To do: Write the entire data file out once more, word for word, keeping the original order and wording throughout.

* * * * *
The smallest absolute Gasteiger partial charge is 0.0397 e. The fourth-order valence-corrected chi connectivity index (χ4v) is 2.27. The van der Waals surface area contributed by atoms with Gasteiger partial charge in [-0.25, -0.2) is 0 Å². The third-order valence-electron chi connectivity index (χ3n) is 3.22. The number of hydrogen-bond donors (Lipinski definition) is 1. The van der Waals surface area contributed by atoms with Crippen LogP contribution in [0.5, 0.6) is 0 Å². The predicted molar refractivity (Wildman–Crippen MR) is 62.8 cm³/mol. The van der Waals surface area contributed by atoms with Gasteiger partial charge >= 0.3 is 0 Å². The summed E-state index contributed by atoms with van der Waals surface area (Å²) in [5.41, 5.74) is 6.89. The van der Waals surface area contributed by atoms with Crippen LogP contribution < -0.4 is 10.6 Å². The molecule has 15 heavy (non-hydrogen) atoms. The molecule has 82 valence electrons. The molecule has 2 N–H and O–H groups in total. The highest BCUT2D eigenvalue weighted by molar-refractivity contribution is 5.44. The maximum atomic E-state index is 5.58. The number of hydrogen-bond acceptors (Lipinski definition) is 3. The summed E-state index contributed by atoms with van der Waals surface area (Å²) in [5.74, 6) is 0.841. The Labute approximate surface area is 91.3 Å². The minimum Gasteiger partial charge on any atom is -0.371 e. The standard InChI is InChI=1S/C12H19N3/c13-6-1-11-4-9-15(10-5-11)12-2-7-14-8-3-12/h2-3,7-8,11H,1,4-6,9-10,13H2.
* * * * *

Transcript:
The smallest absolute Gasteiger partial charge is 0.0397 e. The fourth-order valence-corrected chi connectivity index (χ4v) is 2.27. The van der Waals surface area contributed by atoms with Gasteiger partial charge in [-0.25, -0.2) is 0 Å². The third-order valence-electron chi connectivity index (χ3n) is 3.22. The number of hydrogen-bond donors (Lipinski definition) is 1. The van der Waals surface area contributed by atoms with Crippen LogP contribution in [0.5, 0.6) is 0 Å². The predicted molar refractivity (Wildman–Crippen MR) is 62.8 cm³/mol. The van der Waals surface area contributed by atoms with Gasteiger partial charge >= 0.3 is 0 Å². The summed E-state index contributed by atoms with van der Waals surface area (Å²) in [5.41, 5.74) is 6.89. The van der Waals surface area contributed by atoms with Crippen LogP contribution < -0.4 is 10.6 Å². The molecule has 15 heavy (non-hydrogen) atoms. The molecule has 82 valence electrons. The molecule has 2 N–H and O–H groups in total. The highest BCUT2D eigenvalue weighted by molar-refractivity contribution is 5.44. The maximum atomic E-state index is 5.58. The number of hydrogen-bond acceptors (Lipinski definition) is 3. The summed E-state index contributed by atoms with van der Waals surface area (Å²) in [5.74, 6) is 0.841. The Labute approximate surface area is 91.3 Å². The minimum Gasteiger partial charge on any atom is -0.371 e. The standard InChI is InChI=1S/C12H19N3/c13-6-1-11-4-9-15(10-5-11)12-2-7-14-8-3-12/h2-3,7-8,11H,1,4-6,9-10,13H2.